When singer, fiddler, songwriter, and composer Lily Henley set out to make an album of Sephardic Jewish ballads set to new melodies, she was looking for her own way to interpret a tradition that she saw as critically endangered. With Oras Dezaoradas, to be released on May 6, 2022 on Lior Éditions, Henley wanted to highlight the Ladino language, a threatened tongue that fuses old Spanish with Hebrew, Arabic, and Turkish elements and is spoken by less than 100,000 people in the world today. What she didn’t expect was to find herself directly connected to centuries of women spread across a forced global diaspora. Expelled from Spain on penalty of death by the Spanish Inquisition in the 15th century, Sephardic Jews kept their culture alive as they moved throughout North Africa and the Ottoman empire. These old ballads, some dating back to the expulsion, carry the hopes and dreams, the daily worries, and existential thoughts of the Sephardic people. In setting these songs to newly composed melodies, Henley brings new life to the words of these songs and to the independent female characters in them and directly inserts herself into the tradition in a transformative way, including writing three original Ladino songs of her own. “There are so few young musicians in this song tradition,” Henley explains, “and, to me, doing an album of the old melodies, re-recording what people have already recorded, didn’t make me excited. This feels inspiring because I'm creating music that feels really authentic and original to me and I’m adding to this tradition that is very endangered.”
Known for her expressive songwriting, gifted fiddling, and ability to bring together American and Jewish traditions, the spark for Lily Henley’s new album Oras Dezaoradas, came from melodic compositions she had been working on for an upcoming solo album of original material. Building new melodies inspired by American folk traditions unexpectedly dovetailed with Henley’s work with Sephardic song traditions and texts. She came to realize that the traditional Sephardic songs she had been singing for years could meld perfectly with the tunes she was writing. “Some of the lyrics I was playing around with from Sephardic songs just fell into the music so organically that I can barely remember writing most of the melodies,” she says. “I was always hoping I’d find a new voice like this. It took a lot of time for me to feel like it was a valid voice.” Invited by Sephardic community leader and head of record label Lior éditions, François Azar, Henley traveled to Paris to record her new album, embraced by the Sephardic community in the City of Light, the largest Sephardic community in Europe. She was joined by fellow fiddler Duncan Wickel and bassist Haggai Cohen Milo (himself half Sephardic). “We recorded Oras Dezaoradas in Montreuil, outside Paris, at this beautiful studio,” Henley says. “It was very special because François was there, another person who could really understand these lyrics and this culture. He was sitting in the control room helping keep the emotion of the music centered around these stories.”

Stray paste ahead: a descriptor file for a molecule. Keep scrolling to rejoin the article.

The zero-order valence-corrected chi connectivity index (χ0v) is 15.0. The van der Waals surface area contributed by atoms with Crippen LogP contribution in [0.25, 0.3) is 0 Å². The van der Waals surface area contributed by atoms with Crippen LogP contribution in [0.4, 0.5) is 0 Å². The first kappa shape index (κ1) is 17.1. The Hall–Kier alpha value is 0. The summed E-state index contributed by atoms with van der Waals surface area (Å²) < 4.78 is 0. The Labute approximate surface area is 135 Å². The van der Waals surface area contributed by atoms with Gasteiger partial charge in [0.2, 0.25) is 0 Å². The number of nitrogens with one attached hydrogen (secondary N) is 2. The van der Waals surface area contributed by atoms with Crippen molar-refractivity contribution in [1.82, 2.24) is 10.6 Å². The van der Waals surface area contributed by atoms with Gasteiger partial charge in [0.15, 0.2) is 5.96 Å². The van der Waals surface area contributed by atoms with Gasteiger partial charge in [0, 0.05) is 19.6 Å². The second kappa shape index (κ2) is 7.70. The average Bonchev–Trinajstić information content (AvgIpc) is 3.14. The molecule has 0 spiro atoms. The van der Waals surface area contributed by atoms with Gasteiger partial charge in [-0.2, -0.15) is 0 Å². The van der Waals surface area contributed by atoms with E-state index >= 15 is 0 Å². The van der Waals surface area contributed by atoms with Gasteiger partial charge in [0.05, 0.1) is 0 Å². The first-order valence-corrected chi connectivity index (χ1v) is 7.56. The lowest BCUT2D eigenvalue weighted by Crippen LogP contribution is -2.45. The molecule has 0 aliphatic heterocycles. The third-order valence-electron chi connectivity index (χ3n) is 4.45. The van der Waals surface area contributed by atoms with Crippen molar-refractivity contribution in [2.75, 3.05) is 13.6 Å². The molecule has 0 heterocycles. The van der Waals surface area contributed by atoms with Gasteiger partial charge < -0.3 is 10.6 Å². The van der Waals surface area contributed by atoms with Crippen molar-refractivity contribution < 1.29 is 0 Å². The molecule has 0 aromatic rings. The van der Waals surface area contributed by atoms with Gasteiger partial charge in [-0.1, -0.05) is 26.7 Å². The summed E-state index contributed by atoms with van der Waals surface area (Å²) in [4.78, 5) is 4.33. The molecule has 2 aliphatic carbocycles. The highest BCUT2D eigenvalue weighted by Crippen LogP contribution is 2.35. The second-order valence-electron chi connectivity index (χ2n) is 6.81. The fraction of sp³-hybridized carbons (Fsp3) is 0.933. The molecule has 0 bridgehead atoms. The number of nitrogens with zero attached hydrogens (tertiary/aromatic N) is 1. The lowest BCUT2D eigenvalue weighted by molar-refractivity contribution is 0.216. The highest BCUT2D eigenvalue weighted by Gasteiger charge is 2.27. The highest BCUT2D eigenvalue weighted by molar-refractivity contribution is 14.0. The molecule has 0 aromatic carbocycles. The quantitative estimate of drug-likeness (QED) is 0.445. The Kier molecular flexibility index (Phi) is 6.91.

Coupled with Henley’s compositions, the songs on Oras Dezaoradas sparkle with life. Drawn from living sources, old archives, and medieval love poems, the songs are part of Sephardic women’s vocal traditions across many countries. Since, historically, women weren’t allowed to participate in Sephardic liturgical singing, these folk songs became a place for Sephardic women to pour their lives into song. “There is a very strong female hand in the creation of these songs,” Henley says. “Much of the music was kept alive and added to by women, and in doing so they were really going against standard gender roles.” While women in the Western ballad canon can usually only find agency through murdering wayward lovers, the women in Sephardic songs display a powerful independence and the songs are full of discussions between lovers, young daughters seeking advice from mothers, complaints about daily life, and grief from young women left widowed by war. The melodies of these songs were fluid, usually adapted from surrounding musical traditions in the diaspora. For Henley, this presented a chance to craft new melodies inspired by her own work and travels and to add to the tradition in the same way Sephardic women have done for centuries. It’s a remarkable bit of songcraft from Henley, indicative of the deep immersion she’s had in Ladino song, to the point that new songs roll off her tongue as easily as the ancient ones.
With Oras Dezaoradas, American roots musician Lily Henley has achieved a remarkable feat. She’s brought new life to centuries-old songs and shown that the heart of women has remained the same across hundreds of years. These ballads of the Sephardim sound as modern today as when they were written thanks to Henley’s creative compositional settings, and her original songs could have fit into a salon gathering in the Ottoman Empire just as easily. There’s a tendency to view non-European cultures as exotic, which is something that Henley bristles against and a key reason for her work to re-contextualize this music and to show its relevance. “There’s nothing exotic about these stories,” she says. “Things are only exotic as long as you don’t understand them or as long as they don’t feel connected to you. The way I’ve connected to these stories is through music that feels familiar to me, and hopefully will feel somewhat familiar to people listening as well.”